Though a late entrant into Formula One, Keke Rosberg was the original Flying Finn, known for his dashing and daring style of driving. Even though his Grand Prix victories might not number to those of Formula One greats, Keke Rosberg still ranks among the highest players simply for his speed and talent. Born Keijo Erik Risberg, he changed his name to Keke to make it easier for the media to remember and address him. His parents were students at the time of his birth and returned to Finland after completion of their studies from Sweden. His father, a veterinarian and mother, a chemist, participated in rallies and Keke’s first experience behind the wheel occurred, when he was left alone in the car and he promptly turned on the ignition and smashed the car into the garage door.
Despite his first experience, he soon became an impressive kart racer, having taken to the sport while he was still a toddler. Even though he had wanted to become a dentist or computer programmer, his career path was consistently directed towards motorsports. He won the Finnish kart championship five times and also the Scandinavian and European Championship in 1975. Within the same year he graduated to Formula Vee and Super Vee and won ten out 21 races that he participated in. A few years later, in 1978, he managed to participate in 41 races over 36 weekends, over five continents. While driving for the American entrant Fred Opert, Keke came in an impressive fifth in the European Formula Two championship, an even better second in the North American Formula Atlantic series, and finally in a similar car, he came in first at the Formula Pacific series.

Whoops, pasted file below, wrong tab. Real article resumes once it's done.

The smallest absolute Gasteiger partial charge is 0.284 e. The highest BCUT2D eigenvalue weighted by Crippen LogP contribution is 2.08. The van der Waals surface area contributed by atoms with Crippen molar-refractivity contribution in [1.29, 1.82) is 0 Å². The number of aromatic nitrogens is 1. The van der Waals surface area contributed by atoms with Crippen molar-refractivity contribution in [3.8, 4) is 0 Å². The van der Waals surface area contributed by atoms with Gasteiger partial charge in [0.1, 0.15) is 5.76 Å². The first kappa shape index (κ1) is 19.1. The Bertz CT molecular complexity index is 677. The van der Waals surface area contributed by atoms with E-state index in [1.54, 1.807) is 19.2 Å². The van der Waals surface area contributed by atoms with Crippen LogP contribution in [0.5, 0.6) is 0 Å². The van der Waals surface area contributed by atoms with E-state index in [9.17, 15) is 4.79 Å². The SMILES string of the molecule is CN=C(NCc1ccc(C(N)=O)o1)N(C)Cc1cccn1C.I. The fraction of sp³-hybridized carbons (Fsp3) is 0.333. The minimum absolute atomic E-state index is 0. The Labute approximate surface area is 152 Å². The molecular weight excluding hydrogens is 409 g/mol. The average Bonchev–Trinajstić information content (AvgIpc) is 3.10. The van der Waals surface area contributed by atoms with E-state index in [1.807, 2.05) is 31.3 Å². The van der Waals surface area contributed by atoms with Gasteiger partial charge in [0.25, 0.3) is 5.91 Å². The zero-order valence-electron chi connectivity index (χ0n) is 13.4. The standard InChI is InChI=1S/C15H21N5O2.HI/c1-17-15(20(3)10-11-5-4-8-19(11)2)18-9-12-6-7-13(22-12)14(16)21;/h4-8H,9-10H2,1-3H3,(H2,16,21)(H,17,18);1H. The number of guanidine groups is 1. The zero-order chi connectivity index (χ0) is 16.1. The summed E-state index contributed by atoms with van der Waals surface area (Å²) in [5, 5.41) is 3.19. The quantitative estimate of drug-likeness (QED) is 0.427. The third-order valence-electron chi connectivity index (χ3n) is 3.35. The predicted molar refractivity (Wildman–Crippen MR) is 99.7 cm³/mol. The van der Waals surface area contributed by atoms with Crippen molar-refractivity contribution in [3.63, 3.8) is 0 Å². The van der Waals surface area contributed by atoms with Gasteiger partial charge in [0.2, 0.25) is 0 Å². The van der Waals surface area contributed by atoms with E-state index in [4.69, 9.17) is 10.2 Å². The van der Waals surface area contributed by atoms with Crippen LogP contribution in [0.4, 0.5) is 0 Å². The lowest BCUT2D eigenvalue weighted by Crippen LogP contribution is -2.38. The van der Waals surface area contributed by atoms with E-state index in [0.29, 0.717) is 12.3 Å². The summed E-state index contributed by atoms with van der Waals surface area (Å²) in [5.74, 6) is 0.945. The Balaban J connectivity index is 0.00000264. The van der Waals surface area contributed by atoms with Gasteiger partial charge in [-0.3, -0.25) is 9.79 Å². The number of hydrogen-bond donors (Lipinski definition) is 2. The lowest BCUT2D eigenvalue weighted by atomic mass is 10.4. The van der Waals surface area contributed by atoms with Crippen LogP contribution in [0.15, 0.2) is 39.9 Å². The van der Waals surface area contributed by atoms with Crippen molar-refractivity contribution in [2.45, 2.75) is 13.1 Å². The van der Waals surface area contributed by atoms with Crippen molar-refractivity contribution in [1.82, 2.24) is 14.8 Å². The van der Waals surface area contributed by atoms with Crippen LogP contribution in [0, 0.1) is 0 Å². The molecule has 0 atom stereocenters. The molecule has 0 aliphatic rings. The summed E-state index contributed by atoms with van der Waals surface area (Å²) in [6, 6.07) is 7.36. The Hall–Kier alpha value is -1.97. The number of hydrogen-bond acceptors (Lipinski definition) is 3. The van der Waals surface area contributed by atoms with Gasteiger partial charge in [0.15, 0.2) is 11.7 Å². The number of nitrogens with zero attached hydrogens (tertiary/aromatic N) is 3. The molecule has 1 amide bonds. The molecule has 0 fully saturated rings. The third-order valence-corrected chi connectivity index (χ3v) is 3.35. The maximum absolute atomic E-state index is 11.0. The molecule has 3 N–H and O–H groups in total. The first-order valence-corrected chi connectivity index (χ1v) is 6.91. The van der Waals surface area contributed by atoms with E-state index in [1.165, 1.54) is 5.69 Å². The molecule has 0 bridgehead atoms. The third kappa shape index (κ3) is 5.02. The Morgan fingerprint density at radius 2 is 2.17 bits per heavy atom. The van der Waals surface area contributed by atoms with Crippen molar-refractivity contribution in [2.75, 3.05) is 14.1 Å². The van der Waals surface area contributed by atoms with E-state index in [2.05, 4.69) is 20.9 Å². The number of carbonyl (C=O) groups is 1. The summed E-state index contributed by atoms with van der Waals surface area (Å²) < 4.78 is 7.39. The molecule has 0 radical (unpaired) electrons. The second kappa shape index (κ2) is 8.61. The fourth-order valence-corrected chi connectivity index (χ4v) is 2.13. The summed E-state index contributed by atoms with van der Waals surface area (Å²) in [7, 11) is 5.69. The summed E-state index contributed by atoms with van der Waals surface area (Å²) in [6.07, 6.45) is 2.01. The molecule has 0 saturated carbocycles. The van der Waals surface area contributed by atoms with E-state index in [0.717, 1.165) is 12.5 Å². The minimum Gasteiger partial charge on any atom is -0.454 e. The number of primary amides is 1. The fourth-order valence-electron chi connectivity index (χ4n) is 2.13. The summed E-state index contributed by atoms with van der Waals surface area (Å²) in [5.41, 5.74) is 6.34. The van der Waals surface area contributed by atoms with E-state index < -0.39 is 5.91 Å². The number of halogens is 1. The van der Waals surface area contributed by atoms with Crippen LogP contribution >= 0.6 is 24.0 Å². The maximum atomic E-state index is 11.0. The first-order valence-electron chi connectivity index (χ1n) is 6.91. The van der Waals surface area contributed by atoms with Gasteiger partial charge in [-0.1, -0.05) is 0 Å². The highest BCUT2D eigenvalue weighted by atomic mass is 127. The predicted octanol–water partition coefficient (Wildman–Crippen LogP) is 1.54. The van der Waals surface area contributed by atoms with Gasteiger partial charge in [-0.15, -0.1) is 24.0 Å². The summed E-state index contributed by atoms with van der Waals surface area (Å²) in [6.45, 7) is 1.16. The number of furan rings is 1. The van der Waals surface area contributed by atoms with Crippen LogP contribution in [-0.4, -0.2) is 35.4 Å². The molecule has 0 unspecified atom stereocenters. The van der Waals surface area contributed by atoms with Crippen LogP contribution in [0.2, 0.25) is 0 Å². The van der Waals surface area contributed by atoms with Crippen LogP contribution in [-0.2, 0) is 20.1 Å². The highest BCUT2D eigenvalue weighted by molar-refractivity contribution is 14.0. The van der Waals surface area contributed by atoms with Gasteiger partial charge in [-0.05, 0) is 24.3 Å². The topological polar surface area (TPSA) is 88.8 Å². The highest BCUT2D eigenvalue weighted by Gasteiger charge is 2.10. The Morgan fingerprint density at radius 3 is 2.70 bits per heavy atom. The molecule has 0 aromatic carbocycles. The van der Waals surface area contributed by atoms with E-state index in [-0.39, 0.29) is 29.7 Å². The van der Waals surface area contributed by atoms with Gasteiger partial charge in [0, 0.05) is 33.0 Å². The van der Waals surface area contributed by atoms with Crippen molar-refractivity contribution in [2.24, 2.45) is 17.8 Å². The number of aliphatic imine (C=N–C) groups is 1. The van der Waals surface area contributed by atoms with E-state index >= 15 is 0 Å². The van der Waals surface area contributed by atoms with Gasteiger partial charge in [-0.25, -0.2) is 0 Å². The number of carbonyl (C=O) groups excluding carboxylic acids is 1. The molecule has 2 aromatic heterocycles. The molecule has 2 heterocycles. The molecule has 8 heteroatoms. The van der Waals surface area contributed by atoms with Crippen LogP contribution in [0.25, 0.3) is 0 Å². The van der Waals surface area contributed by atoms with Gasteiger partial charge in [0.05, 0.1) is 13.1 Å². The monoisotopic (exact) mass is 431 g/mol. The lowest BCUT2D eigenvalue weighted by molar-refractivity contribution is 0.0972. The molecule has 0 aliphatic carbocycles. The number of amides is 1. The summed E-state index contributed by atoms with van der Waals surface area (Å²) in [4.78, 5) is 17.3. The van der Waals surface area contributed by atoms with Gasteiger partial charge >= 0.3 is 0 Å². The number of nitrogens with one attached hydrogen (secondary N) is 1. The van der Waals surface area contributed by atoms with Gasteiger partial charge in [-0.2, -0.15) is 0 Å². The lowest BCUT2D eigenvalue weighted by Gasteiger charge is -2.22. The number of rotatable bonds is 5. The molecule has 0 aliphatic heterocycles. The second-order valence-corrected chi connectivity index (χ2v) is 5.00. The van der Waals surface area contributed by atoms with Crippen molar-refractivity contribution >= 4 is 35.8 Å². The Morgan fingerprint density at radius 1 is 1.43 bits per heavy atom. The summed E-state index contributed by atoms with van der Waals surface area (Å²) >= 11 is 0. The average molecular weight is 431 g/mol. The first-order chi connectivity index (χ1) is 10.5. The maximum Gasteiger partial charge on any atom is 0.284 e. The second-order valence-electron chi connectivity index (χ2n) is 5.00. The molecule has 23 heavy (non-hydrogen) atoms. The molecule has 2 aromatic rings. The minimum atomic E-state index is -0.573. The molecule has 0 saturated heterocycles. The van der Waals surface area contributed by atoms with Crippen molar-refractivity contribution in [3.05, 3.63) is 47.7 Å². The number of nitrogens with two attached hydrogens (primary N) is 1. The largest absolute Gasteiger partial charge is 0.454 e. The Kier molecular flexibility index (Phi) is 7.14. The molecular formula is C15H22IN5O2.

Keke Rosberg was now a professional racing driver, even his passport listed his job as racing driver. The fact that he had never spent his own money on the sport, and had managed to derive a profit from it, only made the claim more legitimate. To facilitate his claim, Keke developed a “bread and butter theory, where the bread was produced by racing, and butter from elsewhere”. The money from elsewhere was from marketing himself, where he would sell off space on his car or his suit and even perform some duties as a salesman for the goods he endorsed.
But all this could not help him make an impact in Formula One, making his debut in 1978, Keke drove a completely inadequate Theodore, for a team funded by Teddy Yip, a wealthy Hong Kong businessman. Keke describes the Theodore as “an absolute pig of a car”, and did not fare any better with his following teams, ATS, Wolf and Fittipaldi.
Keke was 33 years old and though had a more than comfortable lifestyle, had still not made an impact in Formula One racing.